The project has been funded by UNFPA.
This is not the first time for BLM to distribute the condoms. In 2003, BLM distributed 5,000 female condoms.
BLM's objective is to improve the reproductive health of women, men and adolescents in rural and urban areas of the country through the increased utilization of services for family planning and prevention and treatment of sexual Transmitted diseases (STIs) and HIV/AIDS, according to information from the organisation.
Regulate Commercial Sex, Says Civil Rights Activists
The Chronicle Newspaper (Lilongwe)
February 28, 2006
Posted to the web February 28, 2006
Civil rights activists and commercial sex workers in the country have called for stakeholders in the fight against HIV/AIDS to consider formation of a regulation body to protect commercial sex workers from all sorts of injustices that may eventually lead to an increased spread of the killer pandemic.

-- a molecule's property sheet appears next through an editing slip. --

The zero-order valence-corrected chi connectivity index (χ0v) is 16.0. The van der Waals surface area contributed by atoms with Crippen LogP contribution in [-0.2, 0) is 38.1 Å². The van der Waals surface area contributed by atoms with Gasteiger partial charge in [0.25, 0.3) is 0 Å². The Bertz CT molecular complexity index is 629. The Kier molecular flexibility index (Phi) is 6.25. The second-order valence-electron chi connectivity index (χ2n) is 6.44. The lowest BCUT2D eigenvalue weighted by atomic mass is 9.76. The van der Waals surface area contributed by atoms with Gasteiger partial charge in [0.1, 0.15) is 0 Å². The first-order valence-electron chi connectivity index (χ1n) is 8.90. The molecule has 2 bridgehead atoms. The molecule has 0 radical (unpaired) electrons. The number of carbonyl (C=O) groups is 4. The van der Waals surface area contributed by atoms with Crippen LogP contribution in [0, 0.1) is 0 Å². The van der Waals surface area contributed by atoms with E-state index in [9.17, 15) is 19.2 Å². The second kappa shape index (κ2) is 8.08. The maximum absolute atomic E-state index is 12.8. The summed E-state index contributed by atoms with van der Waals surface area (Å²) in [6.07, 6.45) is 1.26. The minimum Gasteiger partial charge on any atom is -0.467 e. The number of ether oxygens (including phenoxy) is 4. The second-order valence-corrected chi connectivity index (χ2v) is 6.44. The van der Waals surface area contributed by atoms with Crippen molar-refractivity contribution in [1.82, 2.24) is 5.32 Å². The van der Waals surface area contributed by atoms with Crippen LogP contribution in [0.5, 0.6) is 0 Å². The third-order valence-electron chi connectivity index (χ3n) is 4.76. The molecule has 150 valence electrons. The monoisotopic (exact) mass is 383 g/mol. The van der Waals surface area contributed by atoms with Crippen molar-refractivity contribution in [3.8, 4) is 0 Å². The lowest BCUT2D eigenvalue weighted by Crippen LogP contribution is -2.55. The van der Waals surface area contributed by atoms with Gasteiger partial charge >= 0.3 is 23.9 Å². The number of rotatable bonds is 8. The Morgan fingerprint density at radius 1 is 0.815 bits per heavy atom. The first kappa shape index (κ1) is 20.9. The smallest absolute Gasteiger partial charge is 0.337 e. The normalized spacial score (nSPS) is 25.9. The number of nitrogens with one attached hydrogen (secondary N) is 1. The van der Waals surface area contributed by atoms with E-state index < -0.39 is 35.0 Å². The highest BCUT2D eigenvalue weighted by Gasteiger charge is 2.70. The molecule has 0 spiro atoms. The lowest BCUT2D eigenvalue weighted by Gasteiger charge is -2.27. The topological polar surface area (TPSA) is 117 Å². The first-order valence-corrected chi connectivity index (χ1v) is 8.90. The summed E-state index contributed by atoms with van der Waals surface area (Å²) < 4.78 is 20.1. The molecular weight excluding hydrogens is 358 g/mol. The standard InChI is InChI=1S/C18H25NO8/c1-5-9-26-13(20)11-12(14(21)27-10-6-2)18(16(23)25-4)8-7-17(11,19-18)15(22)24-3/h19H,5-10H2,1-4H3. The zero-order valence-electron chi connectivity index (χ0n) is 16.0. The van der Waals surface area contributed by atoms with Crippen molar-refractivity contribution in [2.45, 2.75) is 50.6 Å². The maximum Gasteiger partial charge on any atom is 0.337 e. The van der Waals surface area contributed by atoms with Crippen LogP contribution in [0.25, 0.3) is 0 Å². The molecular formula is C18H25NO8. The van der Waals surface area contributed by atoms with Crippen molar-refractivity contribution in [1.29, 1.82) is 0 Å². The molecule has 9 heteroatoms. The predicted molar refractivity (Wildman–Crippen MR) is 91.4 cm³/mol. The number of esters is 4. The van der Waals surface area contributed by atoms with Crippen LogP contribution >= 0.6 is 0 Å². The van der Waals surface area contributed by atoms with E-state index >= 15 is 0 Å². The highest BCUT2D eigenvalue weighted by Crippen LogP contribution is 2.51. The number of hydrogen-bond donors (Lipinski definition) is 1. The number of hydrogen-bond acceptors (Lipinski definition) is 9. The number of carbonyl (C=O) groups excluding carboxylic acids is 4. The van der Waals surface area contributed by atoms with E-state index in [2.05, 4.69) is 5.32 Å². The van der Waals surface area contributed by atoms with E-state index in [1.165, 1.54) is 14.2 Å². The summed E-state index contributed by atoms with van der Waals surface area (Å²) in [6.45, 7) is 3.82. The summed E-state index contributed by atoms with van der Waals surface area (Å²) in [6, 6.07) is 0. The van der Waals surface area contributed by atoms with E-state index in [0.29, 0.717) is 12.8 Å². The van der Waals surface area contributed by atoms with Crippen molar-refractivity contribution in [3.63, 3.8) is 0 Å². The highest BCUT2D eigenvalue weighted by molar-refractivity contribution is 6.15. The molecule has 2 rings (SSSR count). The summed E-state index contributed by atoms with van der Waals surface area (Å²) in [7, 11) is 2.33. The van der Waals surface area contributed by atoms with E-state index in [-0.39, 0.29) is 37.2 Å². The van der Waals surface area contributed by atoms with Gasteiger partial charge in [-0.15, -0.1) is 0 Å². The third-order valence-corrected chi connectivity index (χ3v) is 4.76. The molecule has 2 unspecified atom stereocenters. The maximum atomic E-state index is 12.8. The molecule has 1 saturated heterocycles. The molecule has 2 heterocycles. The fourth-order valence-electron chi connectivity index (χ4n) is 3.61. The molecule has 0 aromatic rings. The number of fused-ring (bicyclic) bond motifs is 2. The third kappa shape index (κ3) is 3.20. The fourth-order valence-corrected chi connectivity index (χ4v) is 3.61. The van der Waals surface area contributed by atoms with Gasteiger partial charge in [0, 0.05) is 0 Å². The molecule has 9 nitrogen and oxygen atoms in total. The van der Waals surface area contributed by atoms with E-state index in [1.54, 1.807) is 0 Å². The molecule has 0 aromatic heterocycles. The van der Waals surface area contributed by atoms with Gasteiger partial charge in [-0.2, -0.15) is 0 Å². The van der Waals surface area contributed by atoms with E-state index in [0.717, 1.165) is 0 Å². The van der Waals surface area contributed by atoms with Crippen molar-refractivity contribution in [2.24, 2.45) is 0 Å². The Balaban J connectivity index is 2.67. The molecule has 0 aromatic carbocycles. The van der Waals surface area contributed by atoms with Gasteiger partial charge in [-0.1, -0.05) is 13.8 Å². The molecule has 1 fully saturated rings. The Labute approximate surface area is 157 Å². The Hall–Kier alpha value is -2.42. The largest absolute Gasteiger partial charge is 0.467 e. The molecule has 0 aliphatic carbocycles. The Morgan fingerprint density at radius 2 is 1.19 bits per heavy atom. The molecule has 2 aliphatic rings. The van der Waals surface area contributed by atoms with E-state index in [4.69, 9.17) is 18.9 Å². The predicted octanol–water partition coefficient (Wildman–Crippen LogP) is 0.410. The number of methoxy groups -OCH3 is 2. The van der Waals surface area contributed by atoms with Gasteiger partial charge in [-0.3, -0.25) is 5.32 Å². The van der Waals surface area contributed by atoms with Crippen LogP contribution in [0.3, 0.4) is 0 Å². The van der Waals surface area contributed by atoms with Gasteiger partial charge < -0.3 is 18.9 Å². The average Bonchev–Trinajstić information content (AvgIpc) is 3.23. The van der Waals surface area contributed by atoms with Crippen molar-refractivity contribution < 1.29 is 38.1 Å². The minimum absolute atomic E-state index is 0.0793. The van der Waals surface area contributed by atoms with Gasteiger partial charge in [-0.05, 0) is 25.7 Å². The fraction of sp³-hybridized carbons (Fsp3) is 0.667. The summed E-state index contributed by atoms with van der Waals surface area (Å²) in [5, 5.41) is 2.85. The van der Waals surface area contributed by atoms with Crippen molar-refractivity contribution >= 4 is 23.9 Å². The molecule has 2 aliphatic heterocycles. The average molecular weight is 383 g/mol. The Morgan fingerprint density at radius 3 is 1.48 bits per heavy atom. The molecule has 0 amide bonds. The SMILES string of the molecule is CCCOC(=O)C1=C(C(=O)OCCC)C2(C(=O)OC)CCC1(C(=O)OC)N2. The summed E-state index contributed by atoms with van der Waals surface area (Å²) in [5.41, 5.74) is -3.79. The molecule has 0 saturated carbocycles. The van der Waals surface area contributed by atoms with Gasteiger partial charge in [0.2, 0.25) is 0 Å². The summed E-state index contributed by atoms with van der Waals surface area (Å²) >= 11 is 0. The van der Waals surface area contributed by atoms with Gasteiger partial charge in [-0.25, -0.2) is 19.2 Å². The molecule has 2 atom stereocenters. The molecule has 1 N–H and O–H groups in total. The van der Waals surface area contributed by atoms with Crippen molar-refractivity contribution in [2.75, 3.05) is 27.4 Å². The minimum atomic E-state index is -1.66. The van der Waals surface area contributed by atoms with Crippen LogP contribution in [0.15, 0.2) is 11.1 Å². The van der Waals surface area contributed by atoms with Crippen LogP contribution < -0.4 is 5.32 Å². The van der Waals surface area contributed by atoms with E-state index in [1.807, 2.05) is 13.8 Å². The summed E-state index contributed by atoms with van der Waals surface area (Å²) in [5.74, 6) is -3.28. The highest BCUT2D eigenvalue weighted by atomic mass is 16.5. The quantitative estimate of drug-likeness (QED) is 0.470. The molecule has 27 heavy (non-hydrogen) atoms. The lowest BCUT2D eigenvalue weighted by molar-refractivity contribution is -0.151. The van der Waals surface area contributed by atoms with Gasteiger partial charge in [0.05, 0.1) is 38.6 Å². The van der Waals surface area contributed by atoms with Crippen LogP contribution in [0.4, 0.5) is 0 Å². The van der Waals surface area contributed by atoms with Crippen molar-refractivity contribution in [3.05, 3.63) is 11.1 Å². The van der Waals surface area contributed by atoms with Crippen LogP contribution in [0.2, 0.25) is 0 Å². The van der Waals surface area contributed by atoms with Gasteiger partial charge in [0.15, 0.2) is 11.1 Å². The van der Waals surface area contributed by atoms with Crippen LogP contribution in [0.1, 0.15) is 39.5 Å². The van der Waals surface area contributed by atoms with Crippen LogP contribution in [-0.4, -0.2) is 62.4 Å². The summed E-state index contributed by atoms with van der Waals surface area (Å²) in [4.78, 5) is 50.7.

Emmie Chirwa, a civil rights activist working for Right for All Non Governmental Organisation (NGO) based in Blantyre said it is imperative that commercial sex be regulated, saying prostitutes are facing a lot of problems that force them to catch the deadly virus.
Chirwa said some men demand sex without condoms, thereby exposing the commercial sex workers from HIV and AIDS.
"Most of the commercial sex workers venture into this work because of poverty and other reasons and it is very unfair to let them be subjected to sorts of problems that can make them catch the deadly virus and die fast. The issue here is that most of these commercial sex workers are facing a lot of problems but have no where to complain because whatever transaction they carry is regarded as illegal," said Chirwa.